Sunday, March 12, 2017

Today was quite productive on the knitting front. I finished the first of the long seams on the half-brioche sweater, enabling me to try it on, after a fashion. I think it’s going to fit rather well. I have embarked on the second seam. It’s slow work. I’m doing something between mattress stitch and a simple overcast.

I got a bit anxious about not having any actual knitting to hand – unusually, I don’t even have a pair of socks on the go. My Tannehill swatch has emerged from the wash, so I took gauge from it again (virtually unchanged) and then ran the figures through the Sweater Wizard and printed out a pattern for my husband’s plain-vanilla v-neck sweater. And cast it on. The SW is an excellent program – it’s a pity nobody has picked it up and run with it. It’s a pity computers keep changing all the time and rendering good programs obsolete. Like the British Quicken.

It is a great pleasure, knitting with madtosh DK.  I showed my husband the swatch, and he thoroughly approves of “Tannehill”. And I’ve got plenty. It’s been discontinued, so that’s an important fact. (The Sweater Wizard estimates how much you’ll need.) So we’re set fair.  

I’ve gone on thinking about Fair Isle. I can’t knit Alexander his vest without the Calcutta Cup, but I can knit a swatch-scarf and at the moment, fully intend to do so. I might even make it long enough to give to him, thus using up all the yarn. I’ll keep the ball bands carefully. Here is my yarn:

And here it is with the iPad’s “tonal” mask applied. I still don’t know what that achieves:

I think my plan for the immediate future, once the half-brioche is finished, will be to have my husband’s sweater as No. One WIP, with perhaps two days a week for frivolity: either Mary Lou’s baby sweater, or the swatch-scarf.

I wish I had asked Hazel Tindall exactly how she knits. I know that a knitting belt is always involved, and I suspect, from something she said, that she knits on three needles rather than four (or five). So knitting a sock would be exactly the same as knitting a sweater, except that she’d finish a needle and have to switch over much sooner. I’ve got her knitting video but have never watched much of it. Some of the answer may well be there.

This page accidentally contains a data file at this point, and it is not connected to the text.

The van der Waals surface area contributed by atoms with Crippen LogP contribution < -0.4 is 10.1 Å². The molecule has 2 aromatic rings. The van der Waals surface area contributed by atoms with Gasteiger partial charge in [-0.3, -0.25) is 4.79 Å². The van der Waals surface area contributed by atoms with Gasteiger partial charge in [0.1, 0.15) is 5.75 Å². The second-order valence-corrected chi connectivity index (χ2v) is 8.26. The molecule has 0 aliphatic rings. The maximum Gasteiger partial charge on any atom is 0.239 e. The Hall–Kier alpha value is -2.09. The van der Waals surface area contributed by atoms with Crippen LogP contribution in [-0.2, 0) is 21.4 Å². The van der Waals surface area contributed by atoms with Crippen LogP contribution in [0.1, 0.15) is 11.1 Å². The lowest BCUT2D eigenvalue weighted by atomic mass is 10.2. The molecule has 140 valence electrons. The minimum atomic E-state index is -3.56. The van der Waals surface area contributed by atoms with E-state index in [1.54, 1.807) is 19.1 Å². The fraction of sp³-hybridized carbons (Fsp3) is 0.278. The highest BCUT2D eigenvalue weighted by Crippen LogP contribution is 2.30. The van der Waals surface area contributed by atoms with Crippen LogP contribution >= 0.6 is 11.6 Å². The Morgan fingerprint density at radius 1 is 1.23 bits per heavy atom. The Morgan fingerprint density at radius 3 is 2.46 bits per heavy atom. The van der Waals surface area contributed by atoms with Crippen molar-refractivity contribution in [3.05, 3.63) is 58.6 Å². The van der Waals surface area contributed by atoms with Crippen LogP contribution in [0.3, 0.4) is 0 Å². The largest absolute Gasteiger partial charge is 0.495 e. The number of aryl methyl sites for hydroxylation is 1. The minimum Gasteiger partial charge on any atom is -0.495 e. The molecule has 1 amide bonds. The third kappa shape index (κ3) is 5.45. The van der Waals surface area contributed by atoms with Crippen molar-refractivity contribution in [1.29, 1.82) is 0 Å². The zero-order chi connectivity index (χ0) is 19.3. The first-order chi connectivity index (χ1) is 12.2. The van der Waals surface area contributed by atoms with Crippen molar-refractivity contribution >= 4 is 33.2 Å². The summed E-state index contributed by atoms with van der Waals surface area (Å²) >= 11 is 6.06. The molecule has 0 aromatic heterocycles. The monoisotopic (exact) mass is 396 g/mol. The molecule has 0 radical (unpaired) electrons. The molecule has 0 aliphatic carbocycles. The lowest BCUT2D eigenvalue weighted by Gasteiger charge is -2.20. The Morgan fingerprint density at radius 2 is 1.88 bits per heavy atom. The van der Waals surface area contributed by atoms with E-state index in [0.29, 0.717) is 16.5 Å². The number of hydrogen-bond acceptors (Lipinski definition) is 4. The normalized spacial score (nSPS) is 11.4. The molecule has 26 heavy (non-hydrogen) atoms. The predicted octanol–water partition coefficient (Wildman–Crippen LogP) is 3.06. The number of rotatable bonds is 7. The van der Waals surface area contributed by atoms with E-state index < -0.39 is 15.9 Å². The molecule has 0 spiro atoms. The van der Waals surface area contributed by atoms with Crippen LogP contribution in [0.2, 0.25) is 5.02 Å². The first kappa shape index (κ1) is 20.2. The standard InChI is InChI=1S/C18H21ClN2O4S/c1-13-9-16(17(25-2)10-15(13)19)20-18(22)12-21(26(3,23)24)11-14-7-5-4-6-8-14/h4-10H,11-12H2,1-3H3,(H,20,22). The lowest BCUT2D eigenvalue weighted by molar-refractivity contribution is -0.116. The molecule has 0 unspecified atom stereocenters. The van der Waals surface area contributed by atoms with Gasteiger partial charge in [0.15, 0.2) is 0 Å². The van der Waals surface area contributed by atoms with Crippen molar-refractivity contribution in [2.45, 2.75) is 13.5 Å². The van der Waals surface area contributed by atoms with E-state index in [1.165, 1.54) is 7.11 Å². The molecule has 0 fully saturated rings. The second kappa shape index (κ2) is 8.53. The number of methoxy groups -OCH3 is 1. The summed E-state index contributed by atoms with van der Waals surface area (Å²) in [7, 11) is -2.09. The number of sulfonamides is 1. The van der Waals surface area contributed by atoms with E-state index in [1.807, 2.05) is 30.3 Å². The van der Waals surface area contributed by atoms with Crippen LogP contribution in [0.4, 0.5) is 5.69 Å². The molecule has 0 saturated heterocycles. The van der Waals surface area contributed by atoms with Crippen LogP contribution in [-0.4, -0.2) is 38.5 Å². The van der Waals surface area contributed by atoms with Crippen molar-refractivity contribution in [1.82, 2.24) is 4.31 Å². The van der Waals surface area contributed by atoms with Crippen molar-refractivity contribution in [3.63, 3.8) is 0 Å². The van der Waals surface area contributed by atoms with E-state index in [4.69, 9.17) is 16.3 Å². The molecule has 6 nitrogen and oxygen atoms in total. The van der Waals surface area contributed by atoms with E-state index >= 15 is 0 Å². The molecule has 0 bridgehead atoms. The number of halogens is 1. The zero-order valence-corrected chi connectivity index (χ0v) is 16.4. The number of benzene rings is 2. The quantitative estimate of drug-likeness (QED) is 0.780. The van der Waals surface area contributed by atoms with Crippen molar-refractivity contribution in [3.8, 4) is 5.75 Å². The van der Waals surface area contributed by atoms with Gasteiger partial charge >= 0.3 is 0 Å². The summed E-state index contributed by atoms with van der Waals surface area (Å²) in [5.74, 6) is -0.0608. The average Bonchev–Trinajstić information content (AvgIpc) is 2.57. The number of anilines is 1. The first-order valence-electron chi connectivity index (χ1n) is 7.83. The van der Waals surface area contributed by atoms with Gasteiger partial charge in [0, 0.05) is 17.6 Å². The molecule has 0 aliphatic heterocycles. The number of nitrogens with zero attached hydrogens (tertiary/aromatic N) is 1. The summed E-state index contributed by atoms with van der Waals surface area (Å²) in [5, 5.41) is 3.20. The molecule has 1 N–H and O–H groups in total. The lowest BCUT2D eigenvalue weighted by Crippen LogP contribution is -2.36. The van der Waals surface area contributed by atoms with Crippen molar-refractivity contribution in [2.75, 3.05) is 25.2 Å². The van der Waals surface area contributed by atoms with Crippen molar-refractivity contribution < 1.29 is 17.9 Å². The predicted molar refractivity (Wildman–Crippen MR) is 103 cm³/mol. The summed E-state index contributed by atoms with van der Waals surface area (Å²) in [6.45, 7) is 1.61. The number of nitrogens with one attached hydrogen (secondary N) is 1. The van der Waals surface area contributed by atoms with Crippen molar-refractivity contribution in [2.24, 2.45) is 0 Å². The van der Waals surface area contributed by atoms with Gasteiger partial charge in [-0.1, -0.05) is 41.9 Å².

I’ve also got Meg’s Fair Isle Vest video and have never even unwrapped it.

I have been surprised, going carefully back through “A Shetlander’s Fair Isle Graph Book”, to see that a great many of the patterns change both colours in the same row. I thought that was never done. Hazel said that she prefers not to.


  1. Great tonal photo. The idea is that but looking at the tonals, you can see which colors will have a good contrast so that the pattern will show from a distance. If the colors are too much the same in tonal, you won't really be able to see the designs. In your case, it looks like you can pair just about any of the yarns on the left with one on the right and have a good match.

  2. Alice Starmore's FI sweaters have, many times, exchanged both colors in a round. Since I have mostly knitted her designs, I have done this many times although it is usually done with colors that are slightly darker or lighter...only a shade different sometimes.

  3. Echoing Joni's comment - in this case you wouldn't want Fair Isle with only the colors on the left. It wouldn't show up. I posted some pictures on my blog today of the same problem in a log cabin blanket, not enough contrast.

  4. As someone who never knits other people's patterns (I am too lazy)I find the Sweater Wizard extremely useful. I worry that it will eventually fail to work for some reason because it is so much nicer and faster than doing the maths myself!